Hollingsworth said the FCC does not need direction-finding but would
appreciate where possible "the names and cities of the operators, and
license plate numbers and state if from a vehicle."

Skolaut said the FCC would like to concentrate on obtaining reports of
this type of operation to help identify specific areas of the US where
this problem is prevalent, although he concedes that not all illegal
10-meter operation originates in the US. "The FCC asks that OOs obtain as
much information as possible and send their reports through normal
channels to ARRL Headquarters," he said. The decision to record the
transmissions of suspected interlopers was left to the discretion of the
individual OOs.

The FCC request was made under a longstanding agreement between ARRL and
the FCC regarding the use of Amateur Radio volunteers to assist in


ARRL General Counsel Chris Imlay, W3KD, urged those attending the annual
conference of the Southeastern VHF Society <> April
26-27 to continue to occupy the microwave bands. The ARRL official also
encouraged the group to develop new and innovative communication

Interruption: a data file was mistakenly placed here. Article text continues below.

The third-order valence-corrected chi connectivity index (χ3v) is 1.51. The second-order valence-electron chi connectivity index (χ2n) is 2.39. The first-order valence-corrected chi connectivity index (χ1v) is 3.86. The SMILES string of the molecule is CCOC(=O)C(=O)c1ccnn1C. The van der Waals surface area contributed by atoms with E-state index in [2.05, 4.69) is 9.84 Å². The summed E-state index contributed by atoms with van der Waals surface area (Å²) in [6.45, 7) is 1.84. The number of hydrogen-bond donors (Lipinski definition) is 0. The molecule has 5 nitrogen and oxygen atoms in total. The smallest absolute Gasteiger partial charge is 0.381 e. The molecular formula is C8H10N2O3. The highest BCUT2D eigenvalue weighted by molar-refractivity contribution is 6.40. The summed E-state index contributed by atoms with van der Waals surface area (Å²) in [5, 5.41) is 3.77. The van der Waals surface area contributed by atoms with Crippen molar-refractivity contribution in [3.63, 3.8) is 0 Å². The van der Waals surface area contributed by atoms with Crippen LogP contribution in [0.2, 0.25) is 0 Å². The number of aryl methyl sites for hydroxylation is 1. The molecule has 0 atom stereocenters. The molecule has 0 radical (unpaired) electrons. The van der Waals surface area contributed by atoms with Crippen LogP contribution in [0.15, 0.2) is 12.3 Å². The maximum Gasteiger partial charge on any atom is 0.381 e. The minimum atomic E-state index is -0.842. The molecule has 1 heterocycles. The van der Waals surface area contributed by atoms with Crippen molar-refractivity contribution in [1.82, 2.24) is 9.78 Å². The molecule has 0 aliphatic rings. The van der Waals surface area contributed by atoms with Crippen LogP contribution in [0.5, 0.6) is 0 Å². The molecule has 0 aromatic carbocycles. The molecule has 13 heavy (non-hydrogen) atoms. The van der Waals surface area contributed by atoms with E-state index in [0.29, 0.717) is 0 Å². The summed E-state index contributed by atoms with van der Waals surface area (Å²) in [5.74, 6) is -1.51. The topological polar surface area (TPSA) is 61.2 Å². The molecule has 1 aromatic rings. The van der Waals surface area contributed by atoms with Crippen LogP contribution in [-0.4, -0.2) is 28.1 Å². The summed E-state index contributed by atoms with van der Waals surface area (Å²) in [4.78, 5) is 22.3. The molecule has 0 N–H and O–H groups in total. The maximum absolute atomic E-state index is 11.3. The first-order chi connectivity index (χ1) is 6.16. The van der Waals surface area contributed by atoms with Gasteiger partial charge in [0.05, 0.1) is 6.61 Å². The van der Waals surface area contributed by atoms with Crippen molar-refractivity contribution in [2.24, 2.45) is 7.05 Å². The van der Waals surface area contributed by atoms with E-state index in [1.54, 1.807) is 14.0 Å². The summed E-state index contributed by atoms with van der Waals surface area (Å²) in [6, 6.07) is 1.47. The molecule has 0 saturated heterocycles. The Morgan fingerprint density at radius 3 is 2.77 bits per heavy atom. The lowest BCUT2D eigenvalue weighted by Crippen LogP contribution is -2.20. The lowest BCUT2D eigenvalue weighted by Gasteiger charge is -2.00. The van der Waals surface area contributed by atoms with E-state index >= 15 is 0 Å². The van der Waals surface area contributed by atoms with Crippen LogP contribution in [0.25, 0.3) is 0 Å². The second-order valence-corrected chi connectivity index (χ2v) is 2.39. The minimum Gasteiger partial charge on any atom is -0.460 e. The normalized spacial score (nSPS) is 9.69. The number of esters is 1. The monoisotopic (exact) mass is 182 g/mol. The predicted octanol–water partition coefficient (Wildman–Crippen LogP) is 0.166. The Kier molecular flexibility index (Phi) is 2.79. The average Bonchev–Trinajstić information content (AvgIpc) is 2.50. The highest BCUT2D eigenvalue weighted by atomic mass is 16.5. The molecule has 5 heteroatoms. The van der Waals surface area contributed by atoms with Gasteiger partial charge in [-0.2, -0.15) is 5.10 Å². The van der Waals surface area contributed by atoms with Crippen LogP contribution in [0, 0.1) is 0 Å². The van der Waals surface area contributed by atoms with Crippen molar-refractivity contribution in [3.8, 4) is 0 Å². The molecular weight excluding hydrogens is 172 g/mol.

techniques--such as IEEE 802.11 high-speed wireless--to expand Amateur
Radio's presence on its microwave allocations. Imlay told some 70 amateurs
attending the SVHFS event in Huntsville that amateurs were being asked to
share their VHF and UHF bands with more and higher-powered unlicensed Part
15 devices, and he pledged the League's aggressive defense against these

"The FCC seems to want the amateur community to accept higher and higher
'interference temperatures,'" Imlay said, referring to higher noise levels
caused by increased band occupancy. "We will fight that!"

Imlay also presented an overview of the current regulatory climate in
Washington and a detailed, band-by-band outline of the threats
<> to Amateur Radio frequencies from
commercial interests. He noted ARRL's strong opposition to an FCC proposal
to agree with a 2001 request from SAVI Technology that would allow
operation of advanced RF identification (RFID) devices between 425 and 435
MHz. The ARRL contends that the RFID proposal is contrary to the
philosophy of FCC Part 15 rules and could result in significant
interference to amateur operations.

During the gathering, the SVHFS donated $300 to the ARRL Defense of
Frequencies Fund and another $300 to AMSAT-NA.


Propagation guru Tad "Shooting Star" Cook, K7RA, Seattle, Washington,